There were 41 patients in the study: 17 men and 24 women. The mean age of the sample was 41 (SD = 11) years. The mean LOS was 16 (SD = 10) days. The mean YMRS score was 36 (SD = 9). The mean BMI was 31 (SD = 8).
Fifty-six percent of the sample met modified NCEP-ATP III criteria for metabolic syndrome, 41% were obese, 71% had dyslipidemia, 62% were hypertensive, and 48% were diabetic or prediabetic (Figure 1). The mean LOS and YMRS scores were numerically higher in patients with obesity, dyslipidemia, diabetes or prediabetes, and metabolic syndrome than in individuals without these metabolic disorders (Figure 2 and Figure 3). However, perhaps because of the small sample size, the differences in values did not achieve statistical significance. At the time of discharge, the patients were typically maintained on combinations of mood stabilizers and antipsychotic medication, but the cross-sectional nature of this study precluded making a valid correlation between psychotropic compounds and metabolic effects.
In the present study, the prevalence of metabolic syndrome in patients hospitalized with bipolar disorder (56%) was dramatically higher than the prevalence observed in community samples (25%).18 The magnitude of comorbid metabolic disorders correlated positively with the severity of the mood disorder.
This suggests that patients with more severe mood disorders may be more susceptible to metabolic conditions such as visceral obesity, hypertension, dyslipidemia, and diabetes. Future studies using larger patient populations are needed to confirm this finding.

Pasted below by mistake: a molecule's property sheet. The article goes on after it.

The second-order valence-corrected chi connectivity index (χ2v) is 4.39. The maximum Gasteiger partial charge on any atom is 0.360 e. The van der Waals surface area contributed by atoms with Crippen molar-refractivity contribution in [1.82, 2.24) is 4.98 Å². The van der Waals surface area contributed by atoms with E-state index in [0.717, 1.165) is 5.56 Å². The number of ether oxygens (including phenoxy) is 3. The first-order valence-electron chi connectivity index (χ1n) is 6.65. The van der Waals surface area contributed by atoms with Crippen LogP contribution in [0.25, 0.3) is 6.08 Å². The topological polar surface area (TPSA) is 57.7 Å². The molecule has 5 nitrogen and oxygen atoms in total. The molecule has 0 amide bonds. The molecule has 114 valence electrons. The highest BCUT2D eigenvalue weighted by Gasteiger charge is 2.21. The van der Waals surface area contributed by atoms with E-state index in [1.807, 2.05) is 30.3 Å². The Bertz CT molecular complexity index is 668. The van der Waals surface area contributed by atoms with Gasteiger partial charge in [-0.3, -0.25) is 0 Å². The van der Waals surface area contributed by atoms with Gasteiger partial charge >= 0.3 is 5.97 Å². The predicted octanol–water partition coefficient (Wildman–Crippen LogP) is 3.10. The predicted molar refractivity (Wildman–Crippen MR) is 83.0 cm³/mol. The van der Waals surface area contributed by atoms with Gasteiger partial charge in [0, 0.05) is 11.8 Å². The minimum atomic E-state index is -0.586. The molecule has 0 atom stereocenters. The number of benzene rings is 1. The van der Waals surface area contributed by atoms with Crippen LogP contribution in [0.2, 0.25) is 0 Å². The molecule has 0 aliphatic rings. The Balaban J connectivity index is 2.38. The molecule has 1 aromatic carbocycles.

If metabolic disorders such as obesity, diabetes, dyslipidemia, and hypertension are in fact common complications of mood disorders, as they appear to be, then perhaps early and effective interventions in bipolar disorder may prevent the development of these metabolic consequences.2 Primary preventive measures such as regular physical exercise and dietary counseling should be routinely incorporated into the long-term treatment plan for patients.2
Medications used in the treatment of bipolar disorder are commonly associated with weight gain.19-21 Antipsychotic drugs have been implicated in new-onset diabetes and in dyslipidemia.22,23 In addition, divalproex sodium is associated with polycystic ovarian syndrome.24 Current treatment guidelines require that psychiatrists routinely screen for the presence of obesity, dyslipidemia, hypertension, and dysglycemia.22 Considering the emerging recognition of the true enormity of the metabolic consequences of bipolar disorder, drugs with an advantageous metabolic profile should be considered as first-line therapy in the long-term management of this condition.
Dr D'Mello is associate professor in the department of psychiatry at Michigan State University in East Lansing. He reports that he has received speakers honoraria from Bristol-Myers Squibb, Pfizer, Janssen, and AstraZeneca and served as a consultant for Pfizer.
Dr Narang is a psychiatrist in private practice in Batesville, Ark. She reports that she has no conflicts of interest concerning the subject matter of this article.
Dr Agredano is a resident in the department of family practice at the Natividad Medical Center in Salinas, Calif. She reports that she has no conflicts of interest concerning the subject matter of this article.